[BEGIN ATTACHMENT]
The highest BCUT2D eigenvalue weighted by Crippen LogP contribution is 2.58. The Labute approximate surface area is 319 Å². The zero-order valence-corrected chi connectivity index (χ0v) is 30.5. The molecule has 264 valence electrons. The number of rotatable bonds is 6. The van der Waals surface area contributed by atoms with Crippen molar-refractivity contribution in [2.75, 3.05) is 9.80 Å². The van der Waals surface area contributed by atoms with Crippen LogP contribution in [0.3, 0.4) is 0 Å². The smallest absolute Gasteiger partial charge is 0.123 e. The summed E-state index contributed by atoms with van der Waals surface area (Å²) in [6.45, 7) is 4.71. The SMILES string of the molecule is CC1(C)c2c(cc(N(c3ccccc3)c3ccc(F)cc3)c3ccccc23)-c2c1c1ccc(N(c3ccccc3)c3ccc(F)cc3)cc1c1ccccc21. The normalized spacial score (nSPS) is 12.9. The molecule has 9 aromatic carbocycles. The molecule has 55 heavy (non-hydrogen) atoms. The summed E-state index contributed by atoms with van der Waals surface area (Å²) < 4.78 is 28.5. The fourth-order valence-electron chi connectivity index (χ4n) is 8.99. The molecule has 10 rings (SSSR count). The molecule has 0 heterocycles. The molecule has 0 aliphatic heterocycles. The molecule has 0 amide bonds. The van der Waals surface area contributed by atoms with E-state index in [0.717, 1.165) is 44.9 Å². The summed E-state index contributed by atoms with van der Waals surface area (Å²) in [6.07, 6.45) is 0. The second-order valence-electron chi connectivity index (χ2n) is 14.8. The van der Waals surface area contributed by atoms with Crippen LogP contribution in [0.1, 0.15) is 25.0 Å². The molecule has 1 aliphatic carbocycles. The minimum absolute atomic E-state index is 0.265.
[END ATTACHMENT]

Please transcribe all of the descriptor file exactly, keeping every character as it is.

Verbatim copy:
The highest BCUT2D eigenvalue weighted by Crippen LogP contribution is 2.58. The Labute approximate surface area is 319 Å². The zero-order valence-corrected chi connectivity index (χ0v) is 30.5. The molecule has 264 valence electrons. The number of rotatable bonds is 6. The van der Waals surface area contributed by atoms with Crippen molar-refractivity contribution in [2.75, 3.05) is 9.80 Å². The van der Waals surface area contributed by atoms with Crippen LogP contribution in [0.3, 0.4) is 0 Å². The smallest absolute Gasteiger partial charge is 0.123 e. The summed E-state index contributed by atoms with van der Waals surface area (Å²) in [6.45, 7) is 4.71. The SMILES string of the molecule is CC1(C)c2c(cc(N(c3ccccc3)c3ccc(F)cc3)c3ccccc23)-c2c1c1ccc(N(c3ccccc3)c3ccc(F)cc3)cc1c1ccccc21. The normalized spacial score (nSPS) is 12.9. The molecule has 9 aromatic carbocycles. The molecule has 55 heavy (non-hydrogen) atoms. The summed E-state index contributed by atoms with van der Waals surface area (Å²) < 4.78 is 28.5. The fourth-order valence-electron chi connectivity index (χ4n) is 8.99. The molecule has 10 rings (SSSR count). The molecule has 0 heterocycles. The molecule has 0 aliphatic heterocycles. The molecule has 0 amide bonds. The van der Waals surface area contributed by atoms with E-state index in [0.717, 1.165) is 44.9 Å². The summed E-state index contributed by atoms with van der Waals surface area (Å²) in [6.07, 6.45) is 0. The second-order valence-electron chi connectivity index (χ2n) is 14.8. The van der Waals surface area contributed by atoms with Crippen LogP contribution in [0.1, 0.15) is 25.0 Å². The molecule has 1 aliphatic carbocycles. The minimum absolute atomic E-state index is 0.265.